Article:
As reported for The New American yesterday, Ihejirika initially claimed that the murderous attacks were “a very unfortunate incident,” even as Christian leaders around the world — including Pope Benedict XVI and Archbishop of Canterbury Rowan Williams — called upon the faithful to keep the persecuted church in their prayers. Now, the gloating of the Boko Haram Jihadists appears to clarify the character of the terrorist attacks as a direct assault by Muslims on Christians during one of the holiest seasons of the Christian calendar.
Boko Haram (a name which reportedly means, “Western education is a forbidden by Islamic law”) has a history of terrorism. According to an Associated Press report, the Nigerian government thought it had eliminated the organization in 2009:
The radical Muslim sect was thought to be vanquished in 2009. Nigeria's military crushed its mosque into concrete shards, and its leader was arrested and died in police custody.
But now, a year later, Maiduguri and surrounding villages again live in fear of the group, whose members have assassinated police and local leaders and engineered a massive prison break, officials say. Western diplomats worry that the sect is catching the attention of Al Qaeda's North Africa branch. It remains unclear what, if any, formal links Al Qaeda in the Islamic Maghreb has made with the sect.
Boko Haram says it has changed it name to: "The organization of followers of the teachings of Prophet Muhammad and champions of Islam and holy wars."
In other words, in the assessment of some experts, Boko Haram is believed to be one more example of an indigenous Jihadist organization which has now risen to sufficient prominence that Al Qaeda may seek to integrate Boko Haram’s terrorist acts under a common front. However, other analysts have already considered the two groups to be formally linked for at least six months.
A Washington Post story on Boko Haram days before the latest bombings credits a cable released on the WikiLeaks website with analyzing the possibility that Nigeria could become a “future Pakistan”:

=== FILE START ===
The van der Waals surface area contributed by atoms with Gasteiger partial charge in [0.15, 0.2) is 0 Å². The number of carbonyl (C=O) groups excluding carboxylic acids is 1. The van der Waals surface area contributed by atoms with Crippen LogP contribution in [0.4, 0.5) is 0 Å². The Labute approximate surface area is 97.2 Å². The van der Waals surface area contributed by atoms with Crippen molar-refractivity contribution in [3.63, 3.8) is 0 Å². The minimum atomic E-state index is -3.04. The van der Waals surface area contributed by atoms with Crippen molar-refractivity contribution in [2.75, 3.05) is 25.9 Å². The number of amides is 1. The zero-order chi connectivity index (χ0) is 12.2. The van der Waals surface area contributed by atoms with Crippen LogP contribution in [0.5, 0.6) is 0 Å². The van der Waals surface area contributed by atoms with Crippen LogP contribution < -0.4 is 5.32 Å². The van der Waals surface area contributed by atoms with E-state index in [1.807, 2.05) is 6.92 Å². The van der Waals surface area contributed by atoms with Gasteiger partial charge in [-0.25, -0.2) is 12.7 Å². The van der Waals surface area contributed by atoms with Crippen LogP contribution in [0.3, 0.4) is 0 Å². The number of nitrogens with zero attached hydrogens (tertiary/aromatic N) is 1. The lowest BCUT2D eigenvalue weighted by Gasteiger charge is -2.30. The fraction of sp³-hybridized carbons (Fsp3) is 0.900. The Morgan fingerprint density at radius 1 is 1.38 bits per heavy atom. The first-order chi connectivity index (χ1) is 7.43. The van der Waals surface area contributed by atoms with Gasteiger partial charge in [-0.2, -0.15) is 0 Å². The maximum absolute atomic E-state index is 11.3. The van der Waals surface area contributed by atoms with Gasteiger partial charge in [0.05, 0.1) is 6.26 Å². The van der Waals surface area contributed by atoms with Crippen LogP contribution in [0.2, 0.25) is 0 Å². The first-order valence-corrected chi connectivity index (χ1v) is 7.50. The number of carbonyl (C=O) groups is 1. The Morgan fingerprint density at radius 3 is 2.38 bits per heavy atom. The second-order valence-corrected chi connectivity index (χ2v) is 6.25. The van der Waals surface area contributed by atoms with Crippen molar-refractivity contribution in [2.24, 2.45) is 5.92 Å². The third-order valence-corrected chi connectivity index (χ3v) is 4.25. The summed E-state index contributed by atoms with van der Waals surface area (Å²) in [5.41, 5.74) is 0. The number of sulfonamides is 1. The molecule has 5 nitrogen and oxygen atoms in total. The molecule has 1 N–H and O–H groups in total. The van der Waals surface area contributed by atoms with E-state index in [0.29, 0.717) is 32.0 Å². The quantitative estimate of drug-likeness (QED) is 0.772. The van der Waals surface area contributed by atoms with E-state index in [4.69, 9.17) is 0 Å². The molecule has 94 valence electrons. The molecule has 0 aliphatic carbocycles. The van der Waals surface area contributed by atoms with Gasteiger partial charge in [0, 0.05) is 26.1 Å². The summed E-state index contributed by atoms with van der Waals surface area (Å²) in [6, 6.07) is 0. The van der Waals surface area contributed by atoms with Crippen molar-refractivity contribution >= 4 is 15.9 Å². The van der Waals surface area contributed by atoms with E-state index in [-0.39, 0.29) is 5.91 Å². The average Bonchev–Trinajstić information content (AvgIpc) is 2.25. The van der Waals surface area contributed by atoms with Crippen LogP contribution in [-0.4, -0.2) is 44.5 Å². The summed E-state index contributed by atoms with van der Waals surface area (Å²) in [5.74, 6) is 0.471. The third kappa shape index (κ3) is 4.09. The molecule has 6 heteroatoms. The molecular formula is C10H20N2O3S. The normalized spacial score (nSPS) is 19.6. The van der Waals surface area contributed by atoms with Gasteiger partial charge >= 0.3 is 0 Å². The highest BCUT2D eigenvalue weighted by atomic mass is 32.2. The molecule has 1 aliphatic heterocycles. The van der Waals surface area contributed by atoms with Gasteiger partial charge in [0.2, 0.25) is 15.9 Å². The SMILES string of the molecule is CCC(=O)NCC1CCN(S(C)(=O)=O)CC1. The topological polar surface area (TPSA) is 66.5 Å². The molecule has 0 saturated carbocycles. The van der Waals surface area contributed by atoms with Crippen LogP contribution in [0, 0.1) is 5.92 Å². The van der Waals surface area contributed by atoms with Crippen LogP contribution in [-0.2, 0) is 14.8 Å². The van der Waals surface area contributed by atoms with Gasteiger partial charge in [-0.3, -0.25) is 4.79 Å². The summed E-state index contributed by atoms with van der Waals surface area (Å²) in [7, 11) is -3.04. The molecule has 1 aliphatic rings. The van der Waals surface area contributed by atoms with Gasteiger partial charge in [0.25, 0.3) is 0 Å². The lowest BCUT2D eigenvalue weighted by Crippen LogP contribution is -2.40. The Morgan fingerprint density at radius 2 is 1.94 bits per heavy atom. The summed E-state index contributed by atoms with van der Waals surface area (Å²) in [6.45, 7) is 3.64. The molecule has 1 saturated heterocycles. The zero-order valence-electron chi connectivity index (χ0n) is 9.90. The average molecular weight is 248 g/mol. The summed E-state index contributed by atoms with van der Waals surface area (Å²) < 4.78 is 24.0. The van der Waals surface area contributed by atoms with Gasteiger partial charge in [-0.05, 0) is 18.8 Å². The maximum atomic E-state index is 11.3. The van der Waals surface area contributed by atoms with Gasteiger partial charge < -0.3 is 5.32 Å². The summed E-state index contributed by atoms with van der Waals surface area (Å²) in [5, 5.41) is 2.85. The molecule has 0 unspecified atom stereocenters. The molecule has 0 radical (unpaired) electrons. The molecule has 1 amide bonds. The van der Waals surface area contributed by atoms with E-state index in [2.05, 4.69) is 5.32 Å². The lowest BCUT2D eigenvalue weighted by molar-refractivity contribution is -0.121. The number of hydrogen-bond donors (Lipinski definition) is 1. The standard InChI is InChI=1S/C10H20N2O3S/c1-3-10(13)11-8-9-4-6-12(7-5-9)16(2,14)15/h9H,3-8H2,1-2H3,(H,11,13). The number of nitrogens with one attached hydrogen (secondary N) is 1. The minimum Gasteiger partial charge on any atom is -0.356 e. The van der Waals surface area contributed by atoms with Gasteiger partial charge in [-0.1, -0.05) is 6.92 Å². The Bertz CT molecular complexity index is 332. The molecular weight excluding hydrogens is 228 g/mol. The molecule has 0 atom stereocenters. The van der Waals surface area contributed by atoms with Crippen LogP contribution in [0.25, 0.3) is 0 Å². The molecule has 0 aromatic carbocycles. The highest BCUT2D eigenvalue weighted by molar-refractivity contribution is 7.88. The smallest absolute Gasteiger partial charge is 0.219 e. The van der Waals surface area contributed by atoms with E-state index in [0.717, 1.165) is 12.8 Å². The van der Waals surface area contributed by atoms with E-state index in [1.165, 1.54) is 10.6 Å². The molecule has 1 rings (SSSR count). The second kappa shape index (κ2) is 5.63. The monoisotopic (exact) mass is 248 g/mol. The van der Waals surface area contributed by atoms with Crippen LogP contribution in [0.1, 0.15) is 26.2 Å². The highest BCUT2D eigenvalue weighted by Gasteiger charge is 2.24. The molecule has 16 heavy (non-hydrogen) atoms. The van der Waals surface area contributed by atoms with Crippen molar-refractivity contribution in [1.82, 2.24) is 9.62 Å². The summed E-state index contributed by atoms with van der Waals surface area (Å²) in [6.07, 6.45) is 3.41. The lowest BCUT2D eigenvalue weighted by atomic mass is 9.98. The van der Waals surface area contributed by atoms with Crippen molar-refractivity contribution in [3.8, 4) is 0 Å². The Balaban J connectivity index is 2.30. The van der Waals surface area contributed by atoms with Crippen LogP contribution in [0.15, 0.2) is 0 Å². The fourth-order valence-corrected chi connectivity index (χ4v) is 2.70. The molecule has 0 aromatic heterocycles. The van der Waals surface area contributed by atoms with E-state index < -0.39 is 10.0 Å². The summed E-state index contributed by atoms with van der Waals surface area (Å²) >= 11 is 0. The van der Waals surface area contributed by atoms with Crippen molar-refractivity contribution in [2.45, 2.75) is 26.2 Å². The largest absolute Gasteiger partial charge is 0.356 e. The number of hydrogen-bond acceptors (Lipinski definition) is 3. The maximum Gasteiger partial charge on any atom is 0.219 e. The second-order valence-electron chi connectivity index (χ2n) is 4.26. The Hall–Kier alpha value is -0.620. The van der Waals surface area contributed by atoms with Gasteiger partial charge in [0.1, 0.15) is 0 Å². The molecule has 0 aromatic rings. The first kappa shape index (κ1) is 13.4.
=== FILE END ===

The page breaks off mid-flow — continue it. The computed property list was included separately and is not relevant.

Western diplomats are concerned that the sect is catching the attention of al-Qaida's north Africa branch. They also worry that Boko Haram represents chaos and disintregation in Nigeria, Africa's most populous nation and one of the top suppliers of crude oil to the United States.
"It is possible that Nigeria could be a future Pakistan," a leaked cable released by the WikiLeaks website quotes U.S. Assistant Secretary of African Affairs Johnnie Carson as saying earlier this year. "In 25 years, there could be impoverished masses, a wealthy elite and radicalism in the north. The question is whether the oil wells will be dry as well."
The cable later adds: "Nigeria is at a critical financial and political threshold and the entire nation could possibly tip backwards permanently."
With oil industry experts already forecasting that gasoline could reach five dollars a gallon in the United Stated by the end of 2012, the implications of a “chaos and disintegration” in Nigeria clearly extend far beyond the nation’s borders. But it must also be observed that the unifying theme to the chaos in Pakistan and Nigeria is the Islamic ideology.
Last March, UN Secretary General Ban Ki-moon and U.S. Secretary of State Hillary Clinton called for calm and restraint when 500 Nigerian Christians were slaughtered. As AFP reported at the time:
The UN chief said he was "deeply concerned".
"I appeal to all concerned to exercise maximum restraint," he said.
"Nigeria's political and religious leaders should work together to address the underlying causes and to achieve a permanent solution to the crisis in Jos."
US Secretary of State Hillary Clinton urged "all parties to exercise restraint", but also called on the Nigerian Government to "make sure the perpetrators are brought to justice."
"The Nigerian Government should ensure that the perpetrators of acts of violence are brought to justice under the rule of law and that human rights are respected as order is restored," the chief US diplomat said. ...
"We have over 500 killed in three villages and the survivors are busy burying their dead," said state information commissioner Gregory Yenlong.
"People were attacked with axes, daggers and cutlasses — many of them children, the aged and pregnant women."
The terrible consequences of a government which has thus far failed to eliminate the Jihadist threat within the borders of its own nation combined with distant expressions of vague concern which are usually wedded to invocations of the "peaceful" character of Islam are a recipe for further horrific events in the future. What is not needed is international interference — let alone by the United Nations — but a global and national recognition of the pervasive character Jihadism within the global Islamic community and decisive action by the government of Nigeria in ending the threat of Jihadist violence.
Photo: In this image taken on Dec. 25, 2010, a burned out van is seen on a road following violence in Jos, Nigeria: AP Images